News, Culture & Society

Lisa Bloom reveals she was sexually assaulted as a teenager

‘It’s enabled me to understand my clients’: Jeffrey Epstein victim attorney Lisa Bloom reveals she was sexually assaulted as a teenager

  • The lawyer for two victims of Jeffrey Epstein said she too was sexually assaulted
  • Her attack when she was aged 18 left her feeling ‘suicidal’ she said in a interview 
  • ‘I blamed myself – I thought it was my fault, I had no idea who to talk to,’ she said
  • Bloom, 57, who is the daughter of fellow high-profile attorney Gloria Allread, said she eventually saw a therapist and refused to let the sexual assault define her life

Lisa Bloom, the attorney representing victims of Jeffrey Epstein, has revealed her ‘compassion and understanding’ for her clients because she herself suffered sexual abuse. 

The civil rights lawyer, who has risen to prominence during the #MeToo era, said her experience as an 18-year-old left her feeling suicidal but she refused to let it define her.

‘I blamed myself. I thought it was my fault. I had no idea who to talk to, or what to say,’ Bloom, 57, told the Observer, of London. 

 

Civil rights lawyer Lisa Bloom who has risen to prominence during the #MeToo era, said her experience as an 18-year-old left her feeling suicidal but she refused to let it define her

Bloom

Epstein

Bloom, who is the daughter of fellow high-profile attorney Gloria Allread, revealed that she eventually saw a therapist and said speaking to someone about the abuse was ‘liberating’

Bloom, who is the daughter of fellow high-profile attorney Gloria Allread, revealed that she eventually saw a therapist and said speaking to someone about the abuse was ‘liberating’.

‘I think my experience as an abuse survivor has enabled me to have a lot of compassion and understanding for my clients,’ she said. ‘I know everything they’re going through because I’ve been through it myself,’ she added.

‘I understand the shame and fear but I also understand how empowering and liberating it is to tell your story. I tell my clients: this happened to you, but it does not define you.’ 

Shortly after the the news broke that Epstein had killed himself, Bloom, who is representing two of his victims, tweeted that the accusers would have preferred his justice came in the form of a guilty conviction.

‘Predator Jeffrey Epstein killed himself,’ Bloom posted on Twitter. ‘On behalf of the victims I represent, we would have preferred he lived to face justice.’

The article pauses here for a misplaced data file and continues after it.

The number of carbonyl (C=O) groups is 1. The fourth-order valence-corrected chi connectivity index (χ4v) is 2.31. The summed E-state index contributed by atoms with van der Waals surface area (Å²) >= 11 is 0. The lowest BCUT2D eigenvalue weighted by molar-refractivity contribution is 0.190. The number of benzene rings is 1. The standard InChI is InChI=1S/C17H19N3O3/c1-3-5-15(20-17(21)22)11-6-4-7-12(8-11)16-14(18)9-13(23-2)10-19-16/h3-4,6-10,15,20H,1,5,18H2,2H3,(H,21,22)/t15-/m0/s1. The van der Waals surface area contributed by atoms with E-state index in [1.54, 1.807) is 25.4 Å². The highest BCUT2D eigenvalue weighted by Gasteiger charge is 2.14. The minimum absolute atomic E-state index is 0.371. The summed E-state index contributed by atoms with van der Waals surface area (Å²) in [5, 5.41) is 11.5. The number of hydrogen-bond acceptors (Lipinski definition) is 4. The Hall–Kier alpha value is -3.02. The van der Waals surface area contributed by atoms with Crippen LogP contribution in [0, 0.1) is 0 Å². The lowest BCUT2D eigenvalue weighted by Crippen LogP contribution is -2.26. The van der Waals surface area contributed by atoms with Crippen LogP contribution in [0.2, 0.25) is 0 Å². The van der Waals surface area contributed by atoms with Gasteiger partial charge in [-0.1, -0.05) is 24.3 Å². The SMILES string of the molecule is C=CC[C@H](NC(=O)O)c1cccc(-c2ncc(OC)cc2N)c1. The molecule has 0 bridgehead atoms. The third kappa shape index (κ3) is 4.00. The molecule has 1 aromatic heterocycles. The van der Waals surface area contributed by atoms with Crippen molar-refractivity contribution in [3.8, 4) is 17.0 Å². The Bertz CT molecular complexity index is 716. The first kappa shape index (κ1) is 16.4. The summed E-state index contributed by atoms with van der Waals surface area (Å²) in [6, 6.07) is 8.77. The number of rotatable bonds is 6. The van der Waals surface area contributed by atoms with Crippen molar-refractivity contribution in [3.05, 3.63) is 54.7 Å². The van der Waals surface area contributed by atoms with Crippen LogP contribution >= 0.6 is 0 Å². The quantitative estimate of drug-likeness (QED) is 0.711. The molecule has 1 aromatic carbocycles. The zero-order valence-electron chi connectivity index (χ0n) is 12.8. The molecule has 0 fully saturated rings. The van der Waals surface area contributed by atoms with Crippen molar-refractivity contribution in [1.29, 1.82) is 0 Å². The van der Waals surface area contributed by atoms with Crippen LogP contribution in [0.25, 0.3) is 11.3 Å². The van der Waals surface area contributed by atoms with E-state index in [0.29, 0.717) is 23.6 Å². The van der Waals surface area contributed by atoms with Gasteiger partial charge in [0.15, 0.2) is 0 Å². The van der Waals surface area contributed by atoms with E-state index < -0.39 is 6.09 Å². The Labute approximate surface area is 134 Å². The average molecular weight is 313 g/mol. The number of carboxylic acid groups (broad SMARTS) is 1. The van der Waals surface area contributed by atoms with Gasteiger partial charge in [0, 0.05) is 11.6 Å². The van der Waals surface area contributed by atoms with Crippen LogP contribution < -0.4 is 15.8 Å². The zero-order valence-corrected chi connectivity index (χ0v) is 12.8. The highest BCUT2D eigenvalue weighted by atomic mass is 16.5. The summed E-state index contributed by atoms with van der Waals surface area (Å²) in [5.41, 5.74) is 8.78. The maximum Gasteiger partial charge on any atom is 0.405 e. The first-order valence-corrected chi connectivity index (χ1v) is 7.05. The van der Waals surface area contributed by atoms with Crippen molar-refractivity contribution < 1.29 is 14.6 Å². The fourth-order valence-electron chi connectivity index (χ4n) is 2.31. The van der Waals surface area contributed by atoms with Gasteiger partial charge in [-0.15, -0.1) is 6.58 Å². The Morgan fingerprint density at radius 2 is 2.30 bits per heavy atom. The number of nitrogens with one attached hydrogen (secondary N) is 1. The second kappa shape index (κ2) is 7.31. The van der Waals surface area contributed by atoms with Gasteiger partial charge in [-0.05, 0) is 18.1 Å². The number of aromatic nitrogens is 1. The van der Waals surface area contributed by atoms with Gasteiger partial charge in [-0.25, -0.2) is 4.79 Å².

However, Bloom said that her clients can still find a way to justice.

Shortly after the the news broke that Epstein had killed himself, Bloom, who is representing two of his victims, tweeted that the accusers would have preferred his justice came in the form of a guilty conviction

Shortly after the the news broke that Epstein had killed himself, Bloom, who is representing two of his victims, tweeted that the accusers would have preferred his justice came in the form of a guilty conviction

‘Our civil cases can still proceed against his estate,’ she continued. ‘Victims deserve to be made whole for the lifelong damage he caused. We’re just getting started.’

In a TV interview, she added that Epstein’s estate should freeze his assets ‘so his victims can get full and fair compensation for the lifelong injuries he’s caused them’.

‘I am calling today for the administrators of Jeffrey Epstein’s estate to freeze all his assets and hold them for his victims who are filing civil cases,’ Bloom added in a tweet. 

‘Their lives have been shattered by his sexual assaults, their careers derailed. They deserve full and fair compensation NOW.’

effrey Epstein and Ghislaine Maxwell attend de Grisogono Sponsors in 2005

effrey Epstein and Ghislaine Maxwell attend de Grisogono Sponsors in 2005

Bloom opined on the micro-blogging website that Epstein taking his own life is a sign of guilt.

‘Jeffrey Epstein’s jail suicide means one thing and one thing only: consciousness of guilt,’ she posted. ‘He was charged with only two counts. 

‘But he knew. He knew he was guilty, and all his money would not prevent the inevitable conviction. He knew justice was coming and he could not face it.’

Read more at DailyMail.co.uk


Comments are closed.